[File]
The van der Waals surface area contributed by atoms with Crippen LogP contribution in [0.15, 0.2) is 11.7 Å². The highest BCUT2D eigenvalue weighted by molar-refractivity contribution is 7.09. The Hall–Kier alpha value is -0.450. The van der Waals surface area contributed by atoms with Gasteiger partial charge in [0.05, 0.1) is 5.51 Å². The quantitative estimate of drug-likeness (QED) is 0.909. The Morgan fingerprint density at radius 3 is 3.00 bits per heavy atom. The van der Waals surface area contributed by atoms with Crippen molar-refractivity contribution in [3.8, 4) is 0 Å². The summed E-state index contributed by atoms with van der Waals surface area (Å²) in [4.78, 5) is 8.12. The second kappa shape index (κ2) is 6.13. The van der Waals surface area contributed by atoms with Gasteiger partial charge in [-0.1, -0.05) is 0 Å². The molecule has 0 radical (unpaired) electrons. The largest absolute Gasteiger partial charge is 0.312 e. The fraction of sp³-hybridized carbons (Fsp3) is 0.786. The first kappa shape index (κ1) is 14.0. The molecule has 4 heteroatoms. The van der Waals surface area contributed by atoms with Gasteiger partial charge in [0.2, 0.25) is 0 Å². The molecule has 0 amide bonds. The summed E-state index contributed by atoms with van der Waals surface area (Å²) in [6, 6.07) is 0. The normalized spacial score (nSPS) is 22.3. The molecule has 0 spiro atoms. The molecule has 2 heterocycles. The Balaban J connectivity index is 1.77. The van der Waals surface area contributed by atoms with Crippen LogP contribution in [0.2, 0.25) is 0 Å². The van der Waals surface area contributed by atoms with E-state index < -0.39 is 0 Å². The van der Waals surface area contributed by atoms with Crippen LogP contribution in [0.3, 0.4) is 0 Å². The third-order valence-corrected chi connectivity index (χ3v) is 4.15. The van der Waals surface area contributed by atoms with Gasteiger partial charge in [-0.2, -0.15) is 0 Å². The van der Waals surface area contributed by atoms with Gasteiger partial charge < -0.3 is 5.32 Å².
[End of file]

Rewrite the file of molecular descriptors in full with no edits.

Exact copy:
The van der Waals surface area contributed by atoms with Crippen LogP contribution in [0.15, 0.2) is 11.7 Å². The highest BCUT2D eigenvalue weighted by molar-refractivity contribution is 7.09. The Hall–Kier alpha value is -0.450. The van der Waals surface area contributed by atoms with Gasteiger partial charge in [0.05, 0.1) is 5.51 Å². The quantitative estimate of drug-likeness (QED) is 0.909. The Morgan fingerprint density at radius 3 is 3.00 bits per heavy atom. The van der Waals surface area contributed by atoms with Crippen molar-refractivity contribution in [3.8, 4) is 0 Å². The summed E-state index contributed by atoms with van der Waals surface area (Å²) in [4.78, 5) is 8.12. The second kappa shape index (κ2) is 6.13. The van der Waals surface area contributed by atoms with Gasteiger partial charge in [-0.1, -0.05) is 0 Å². The molecule has 0 radical (unpaired) electrons. The largest absolute Gasteiger partial charge is 0.312 e. The fraction of sp³-hybridized carbons (Fsp3) is 0.786. The first kappa shape index (κ1) is 14.0. The molecule has 4 heteroatoms. The van der Waals surface area contributed by atoms with Gasteiger partial charge in [0.2, 0.25) is 0 Å². The molecule has 0 amide bonds. The summed E-state index contributed by atoms with van der Waals surface area (Å²) in [6, 6.07) is 0. The normalized spacial score (nSPS) is 22.3. The molecule has 0 spiro atoms. The molecule has 2 heterocycles. The Balaban J connectivity index is 1.77. The van der Waals surface area contributed by atoms with Crippen LogP contribution in [0.2, 0.25) is 0 Å². The van der Waals surface area contributed by atoms with E-state index < -0.39 is 0 Å². The van der Waals surface area contributed by atoms with Crippen LogP contribution in [0.3, 0.4) is 0 Å². The third-order valence-corrected chi connectivity index (χ3v) is 4.15. The van der Waals surface area contributed by atoms with Gasteiger partial charge in [-0.2, -0.15) is 0 Å². The van der Waals surface area contributed by atoms with Gasteiger partial charge < -0.3 is 5.32 Å².